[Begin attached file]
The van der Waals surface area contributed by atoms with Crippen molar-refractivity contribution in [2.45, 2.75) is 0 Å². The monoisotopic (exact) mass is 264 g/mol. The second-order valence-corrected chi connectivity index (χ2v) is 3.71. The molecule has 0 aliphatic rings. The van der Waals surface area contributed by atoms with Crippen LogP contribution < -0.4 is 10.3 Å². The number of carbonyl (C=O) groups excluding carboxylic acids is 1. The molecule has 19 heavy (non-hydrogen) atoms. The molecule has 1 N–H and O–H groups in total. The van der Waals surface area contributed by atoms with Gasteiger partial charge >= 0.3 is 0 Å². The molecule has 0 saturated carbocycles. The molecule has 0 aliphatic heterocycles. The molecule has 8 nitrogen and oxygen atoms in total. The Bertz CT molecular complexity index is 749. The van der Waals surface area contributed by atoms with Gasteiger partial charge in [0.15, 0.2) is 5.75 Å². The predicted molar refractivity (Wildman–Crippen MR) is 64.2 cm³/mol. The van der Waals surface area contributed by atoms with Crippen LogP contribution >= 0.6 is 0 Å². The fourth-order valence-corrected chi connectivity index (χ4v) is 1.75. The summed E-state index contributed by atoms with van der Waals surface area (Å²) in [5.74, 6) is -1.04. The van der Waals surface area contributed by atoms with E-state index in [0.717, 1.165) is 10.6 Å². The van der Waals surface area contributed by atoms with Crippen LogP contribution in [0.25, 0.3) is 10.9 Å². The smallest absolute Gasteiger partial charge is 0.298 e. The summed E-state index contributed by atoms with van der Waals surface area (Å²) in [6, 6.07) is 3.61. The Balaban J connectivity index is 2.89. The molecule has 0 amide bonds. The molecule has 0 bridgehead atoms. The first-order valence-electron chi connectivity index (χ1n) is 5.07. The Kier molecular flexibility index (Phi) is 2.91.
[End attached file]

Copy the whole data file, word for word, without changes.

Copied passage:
The van der Waals surface area contributed by atoms with Crippen molar-refractivity contribution in [2.45, 2.75) is 0 Å². The monoisotopic (exact) mass is 264 g/mol. The second-order valence-corrected chi connectivity index (χ2v) is 3.71. The molecule has 0 aliphatic rings. The van der Waals surface area contributed by atoms with Crippen LogP contribution < -0.4 is 10.3 Å². The number of carbonyl (C=O) groups excluding carboxylic acids is 1. The molecule has 19 heavy (non-hydrogen) atoms. The molecule has 1 N–H and O–H groups in total. The van der Waals surface area contributed by atoms with Gasteiger partial charge >= 0.3 is 0 Å². The molecule has 0 saturated carbocycles. The molecule has 0 aliphatic heterocycles. The molecule has 8 nitrogen and oxygen atoms in total. The Bertz CT molecular complexity index is 749. The van der Waals surface area contributed by atoms with Gasteiger partial charge in [0.15, 0.2) is 5.75 Å². The predicted molar refractivity (Wildman–Crippen MR) is 64.2 cm³/mol. The van der Waals surface area contributed by atoms with Crippen LogP contribution >= 0.6 is 0 Å². The fourth-order valence-corrected chi connectivity index (χ4v) is 1.75. The summed E-state index contributed by atoms with van der Waals surface area (Å²) in [5.74, 6) is -1.04. The van der Waals surface area contributed by atoms with E-state index in [0.717, 1.165) is 10.6 Å². The van der Waals surface area contributed by atoms with Crippen LogP contribution in [0.25, 0.3) is 10.9 Å². The smallest absolute Gasteiger partial charge is 0.298 e. The summed E-state index contributed by atoms with van der Waals surface area (Å²) in [6, 6.07) is 3.61. The Balaban J connectivity index is 2.89. The molecule has 0 amide bonds. The molecule has 0 bridgehead atoms. The first-order valence-electron chi connectivity index (χ1n) is 5.07. The Kier molecular flexibility index (Phi) is 2.91.